ADHREC is a properly constituted human research ethics committee registered with the NHMRC. More information about ADHREC is available from Australian Defence Human Research Ethics Committee site.

Were ADF members forced to participate in clinical trial of tafenoquine?

Participation in the AMI studies involving tafenoquine was voluntary. ADF members were provided with comprehensive information packs, were fully briefed and given the opportunity to ask questions. A point of emphasis was that whatever their decision, whether to participate or not, there would be not negative impact on them, there would be no detriment to them. That means, if they chose not to participate, there would be no negative consequences to their career or future health care.

Once fully informed, those who wanted to participate in the studies signed a consent form .  The participants were also made aware that they could withdraw from the study at any time without detriment.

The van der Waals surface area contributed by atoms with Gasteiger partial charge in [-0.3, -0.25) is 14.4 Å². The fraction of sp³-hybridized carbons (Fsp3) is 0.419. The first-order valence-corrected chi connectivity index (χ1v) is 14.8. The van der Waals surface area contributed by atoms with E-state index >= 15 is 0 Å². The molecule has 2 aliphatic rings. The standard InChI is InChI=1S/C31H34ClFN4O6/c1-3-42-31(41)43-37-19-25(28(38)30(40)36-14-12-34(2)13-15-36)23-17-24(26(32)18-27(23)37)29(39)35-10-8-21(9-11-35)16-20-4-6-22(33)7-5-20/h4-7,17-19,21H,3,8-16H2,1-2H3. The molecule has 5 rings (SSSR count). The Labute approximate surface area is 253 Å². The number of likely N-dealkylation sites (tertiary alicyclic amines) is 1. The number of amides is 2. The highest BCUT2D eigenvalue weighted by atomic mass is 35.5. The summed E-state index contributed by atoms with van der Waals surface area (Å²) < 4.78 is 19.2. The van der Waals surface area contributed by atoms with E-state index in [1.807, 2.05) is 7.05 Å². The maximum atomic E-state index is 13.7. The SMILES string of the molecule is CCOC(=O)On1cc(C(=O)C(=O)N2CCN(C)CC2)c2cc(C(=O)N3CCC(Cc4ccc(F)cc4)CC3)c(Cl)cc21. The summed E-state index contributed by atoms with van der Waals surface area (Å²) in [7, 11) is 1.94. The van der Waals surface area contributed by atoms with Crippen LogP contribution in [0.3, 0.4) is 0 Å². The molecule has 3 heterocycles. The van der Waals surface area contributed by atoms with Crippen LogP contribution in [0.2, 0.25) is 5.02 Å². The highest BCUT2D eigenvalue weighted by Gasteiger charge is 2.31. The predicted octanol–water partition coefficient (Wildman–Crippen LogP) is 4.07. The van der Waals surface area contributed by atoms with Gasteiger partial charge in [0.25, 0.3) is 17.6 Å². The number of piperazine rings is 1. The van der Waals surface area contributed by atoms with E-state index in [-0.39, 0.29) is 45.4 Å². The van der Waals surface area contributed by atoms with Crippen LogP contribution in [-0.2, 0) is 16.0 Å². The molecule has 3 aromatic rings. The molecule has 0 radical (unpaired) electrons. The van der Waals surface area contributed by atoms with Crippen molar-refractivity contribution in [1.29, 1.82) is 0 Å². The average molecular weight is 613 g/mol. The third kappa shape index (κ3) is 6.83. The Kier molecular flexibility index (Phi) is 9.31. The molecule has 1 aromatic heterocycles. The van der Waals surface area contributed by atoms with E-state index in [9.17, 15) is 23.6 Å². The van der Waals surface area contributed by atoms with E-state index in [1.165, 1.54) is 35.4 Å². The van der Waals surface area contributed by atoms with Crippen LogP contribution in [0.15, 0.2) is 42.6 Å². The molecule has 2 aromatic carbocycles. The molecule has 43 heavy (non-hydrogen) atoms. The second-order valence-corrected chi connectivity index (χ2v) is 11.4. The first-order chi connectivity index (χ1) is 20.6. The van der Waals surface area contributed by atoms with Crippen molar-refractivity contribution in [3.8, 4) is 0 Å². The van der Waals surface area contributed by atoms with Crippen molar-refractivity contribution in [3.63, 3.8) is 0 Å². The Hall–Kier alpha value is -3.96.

Some ADF members chose not to participate in the study. These members still needed to take an anti-malarial medication for their protection during the deployment in accordance with extant health policy.

Defence is aware of allegations from some personnel who feel that their participation was not voluntary. These allegations remain under investigation by the Inspector General of the Australian Defence Force (IGADF).

Is tafenoquine registered for use in Australia?

Tafenoquine is not yet registered in Australia but it has been used in multiple stages of clinical studies in order to gather the information necessary to present to the registration authorities. It is being actively progressed for registration in the USA through the Food and Drug Administration. In April 2017, the Australian Therapeutic Goods Administration designated tafenoquine as an orphan drug.

Can former soldiers and ADF members involved in the trials request and access their medical records from the AMI and Department of Defence?

Serving and former ADF members who participated in the AMI trials can access both their case records from the trial and their Defence health records.